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    HomeAidUncertainty in Gaza amplified by closure of key border crossings

    Uncertainty in Gaza amplified by closure of key border crossings

    In its latest warning to the Israeli authorities not to pursue mass evacuation orders from eastern Rafah, the UN aid coordination office, OCHA, insisted that a mass evacuation on such a scale would be “impossible to carry out safely”.

    “There are nine sites sheltering displaced people in the area. It is also home to three clinics and six warehouses,” OCHA said in its latest update on the emergency, which noted that more than three quarters of the Gaza Strip is under evacuation orders.

    “Any escalation of hostilities resulting from a full-scale incursion into Rafah will push residents and displaced people currently living there past their breaking point.”

    The warning relating to Rafah and Kerem Shalom crossings followed an urgent appeal from UN Secretary-General António Guterres late Monday to both sides “to go the extra mile” and make an agreement to end seven months of devastating conflict, his spokesperson said in a statement.

    In Geneva, Jens Laerke, spokesperson for OCHA, told journalists that permission had not been granted by the Israeli authorities to reach the Rafah crossing. 

    “We currently do not have any physical presence at the Rafah crossing as our access to go to that area for coordination purposes has been denied by COGAT,” he said, in reference to the Israeli Government organisation overseeing relief deliveries in Gaza. “So, that means that currently the two main arteries for getting aid into Gaza have been choked off.”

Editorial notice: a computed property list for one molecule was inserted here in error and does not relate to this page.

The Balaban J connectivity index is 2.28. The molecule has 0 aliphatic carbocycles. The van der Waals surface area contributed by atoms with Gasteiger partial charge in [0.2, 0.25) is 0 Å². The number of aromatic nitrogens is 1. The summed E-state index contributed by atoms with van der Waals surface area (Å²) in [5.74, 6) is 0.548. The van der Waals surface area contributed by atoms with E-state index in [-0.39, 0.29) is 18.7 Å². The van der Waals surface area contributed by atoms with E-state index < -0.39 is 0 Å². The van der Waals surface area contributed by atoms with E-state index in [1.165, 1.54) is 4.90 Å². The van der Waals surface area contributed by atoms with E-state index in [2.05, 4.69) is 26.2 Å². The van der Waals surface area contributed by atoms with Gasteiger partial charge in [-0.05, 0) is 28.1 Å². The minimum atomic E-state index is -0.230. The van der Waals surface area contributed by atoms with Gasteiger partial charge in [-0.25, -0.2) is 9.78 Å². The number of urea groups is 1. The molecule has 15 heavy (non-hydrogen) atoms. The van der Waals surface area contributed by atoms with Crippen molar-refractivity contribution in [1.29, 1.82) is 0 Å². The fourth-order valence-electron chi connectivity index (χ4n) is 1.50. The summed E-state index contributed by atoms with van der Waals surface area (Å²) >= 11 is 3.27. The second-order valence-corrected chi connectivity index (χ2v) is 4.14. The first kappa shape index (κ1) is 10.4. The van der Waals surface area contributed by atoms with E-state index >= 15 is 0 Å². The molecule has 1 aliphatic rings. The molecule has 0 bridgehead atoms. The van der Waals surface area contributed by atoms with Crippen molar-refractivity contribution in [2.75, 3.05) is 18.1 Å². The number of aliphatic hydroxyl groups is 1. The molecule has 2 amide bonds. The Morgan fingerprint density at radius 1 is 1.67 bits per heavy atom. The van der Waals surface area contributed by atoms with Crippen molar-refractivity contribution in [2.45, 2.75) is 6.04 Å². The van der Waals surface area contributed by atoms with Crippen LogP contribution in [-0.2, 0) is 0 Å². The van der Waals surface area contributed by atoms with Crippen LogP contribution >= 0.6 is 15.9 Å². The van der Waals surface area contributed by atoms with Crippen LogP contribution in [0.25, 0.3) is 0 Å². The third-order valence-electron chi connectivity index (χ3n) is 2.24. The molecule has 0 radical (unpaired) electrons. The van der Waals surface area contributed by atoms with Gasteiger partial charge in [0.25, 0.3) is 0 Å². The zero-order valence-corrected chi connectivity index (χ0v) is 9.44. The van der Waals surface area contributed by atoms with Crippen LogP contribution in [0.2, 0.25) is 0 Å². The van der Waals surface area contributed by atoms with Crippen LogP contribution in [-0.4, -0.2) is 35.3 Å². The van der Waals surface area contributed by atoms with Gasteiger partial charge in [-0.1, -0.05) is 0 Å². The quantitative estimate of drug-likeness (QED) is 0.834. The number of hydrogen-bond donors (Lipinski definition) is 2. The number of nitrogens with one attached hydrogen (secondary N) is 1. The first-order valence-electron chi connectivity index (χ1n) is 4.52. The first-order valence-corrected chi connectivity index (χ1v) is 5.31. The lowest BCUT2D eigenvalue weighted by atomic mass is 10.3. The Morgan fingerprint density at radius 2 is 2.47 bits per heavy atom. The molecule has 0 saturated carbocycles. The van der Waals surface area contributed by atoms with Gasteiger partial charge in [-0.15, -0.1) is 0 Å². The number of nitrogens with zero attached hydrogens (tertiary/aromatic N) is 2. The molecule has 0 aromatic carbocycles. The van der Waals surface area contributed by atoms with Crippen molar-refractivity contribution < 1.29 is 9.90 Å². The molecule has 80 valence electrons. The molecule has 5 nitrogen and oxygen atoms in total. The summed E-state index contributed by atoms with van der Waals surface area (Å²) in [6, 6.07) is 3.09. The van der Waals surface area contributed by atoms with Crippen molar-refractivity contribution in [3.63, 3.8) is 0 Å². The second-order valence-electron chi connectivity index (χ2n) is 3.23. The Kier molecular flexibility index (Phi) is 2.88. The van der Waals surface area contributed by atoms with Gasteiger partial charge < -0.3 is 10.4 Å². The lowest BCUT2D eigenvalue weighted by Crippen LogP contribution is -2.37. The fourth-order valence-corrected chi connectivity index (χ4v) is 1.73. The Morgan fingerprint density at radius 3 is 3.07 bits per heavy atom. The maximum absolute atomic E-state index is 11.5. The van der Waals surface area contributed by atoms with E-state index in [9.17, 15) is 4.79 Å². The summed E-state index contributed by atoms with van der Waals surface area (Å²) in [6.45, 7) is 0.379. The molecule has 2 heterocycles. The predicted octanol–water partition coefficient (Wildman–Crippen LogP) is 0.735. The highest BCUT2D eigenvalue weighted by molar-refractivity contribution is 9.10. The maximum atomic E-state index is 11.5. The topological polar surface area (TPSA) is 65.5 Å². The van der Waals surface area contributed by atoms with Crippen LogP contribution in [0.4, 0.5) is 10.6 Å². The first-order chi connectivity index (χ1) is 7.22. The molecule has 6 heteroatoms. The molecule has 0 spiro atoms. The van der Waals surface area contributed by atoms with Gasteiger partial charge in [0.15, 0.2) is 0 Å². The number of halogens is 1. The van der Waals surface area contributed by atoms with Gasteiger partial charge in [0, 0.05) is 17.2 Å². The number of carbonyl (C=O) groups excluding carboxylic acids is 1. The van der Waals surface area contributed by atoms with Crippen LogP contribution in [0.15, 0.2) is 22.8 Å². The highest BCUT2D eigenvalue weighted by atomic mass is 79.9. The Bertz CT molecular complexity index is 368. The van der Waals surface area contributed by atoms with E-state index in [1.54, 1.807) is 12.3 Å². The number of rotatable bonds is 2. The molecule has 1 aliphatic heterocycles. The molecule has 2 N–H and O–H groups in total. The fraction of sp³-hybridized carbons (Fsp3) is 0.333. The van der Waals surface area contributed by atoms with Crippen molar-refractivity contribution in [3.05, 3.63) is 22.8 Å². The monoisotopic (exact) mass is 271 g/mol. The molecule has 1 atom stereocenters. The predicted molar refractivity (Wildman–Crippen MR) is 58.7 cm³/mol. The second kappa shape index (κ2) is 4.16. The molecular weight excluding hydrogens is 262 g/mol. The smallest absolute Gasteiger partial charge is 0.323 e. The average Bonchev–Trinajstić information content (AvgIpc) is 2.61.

Mr. Laerke further warned that existing humanitarian stocks in Gaza could be expected to last no more than about a day. He also noted that Rafah is the only entry point for fuel, without which generators, trucks and communications equipment cannot function.

    “If no fuel comes in for a prolonged period of time, it would be a very effective way of putting the humanitarian operation in its grave,” he continued, noting that Rafah “is in crosshairs”. “IDF is ignoring all warnings about [what] this could mean for the humanitarian operation across the Strip.”

    Famine call

    Echoing those concerns, the UN Children’s Fund (UNICEF) said that a military assault on Rafah would massively complicate aid delivery.

    “It is hard to see if [Rafah] closes for an extended period how aid agencies avert famine across the Gaza Strip…families’ coping capacity has been smashed. Families are hanging on psychologically and physically by a thread. I do not remember meeting a single family, and I met scores, who hadn’t lost a home, a loved one or both,” UNICEF’s spokesperson James Elder said. 

    Women bearing brunt

    Meanwhile, UN humanitarians have issued new data confirming the war’s major, negative impact on women and girls sheltering in Rafah.

    According to UN Women, more than nine in 10 women interviewed in the southernmost governorate reported feelings of indescribable fear, while over half said they had medical conditions needing urgent attention.

    “Women and girls in Rafah, as in the rest of Gaza, are in a state of constant despair and fear already,” the UN agency said, adding that an Israeli ground invasion would have caused further suffering among Rafah’s 700,000 women and girls who have “nowhere to go to escape the bombing and killing”.

    Seven months since Israeli strikes began in response to Hamas-led terror attacks, more than 10,000 women have been reportedly killed in Gaza, among them 6,000 mothers. Some 19,000 children have been orphaned, UN Women said.

    The UN agency’s survey of 360 respondents, including 182 women in Rafah, revealed disturbing data that more than six in 10 pregnant women reported complications, including 95 per cent with urinary tract infections and 80 per cent with anaemia. In households with nursing mothers, 72 per cent reported challenges in breastfeeding and in meeting the nutritional needs of their babies.

    Compounding pressures

    The UN agency data indicated that mothers also reported struggling to protect their children, both physically and mentally, while living in tents and overcrowded households. 

    According to eight in 10 of the survey’s female and male respondents, mothers now take on more responsibility than men to provide emotional support for adult family members and children alike.

     

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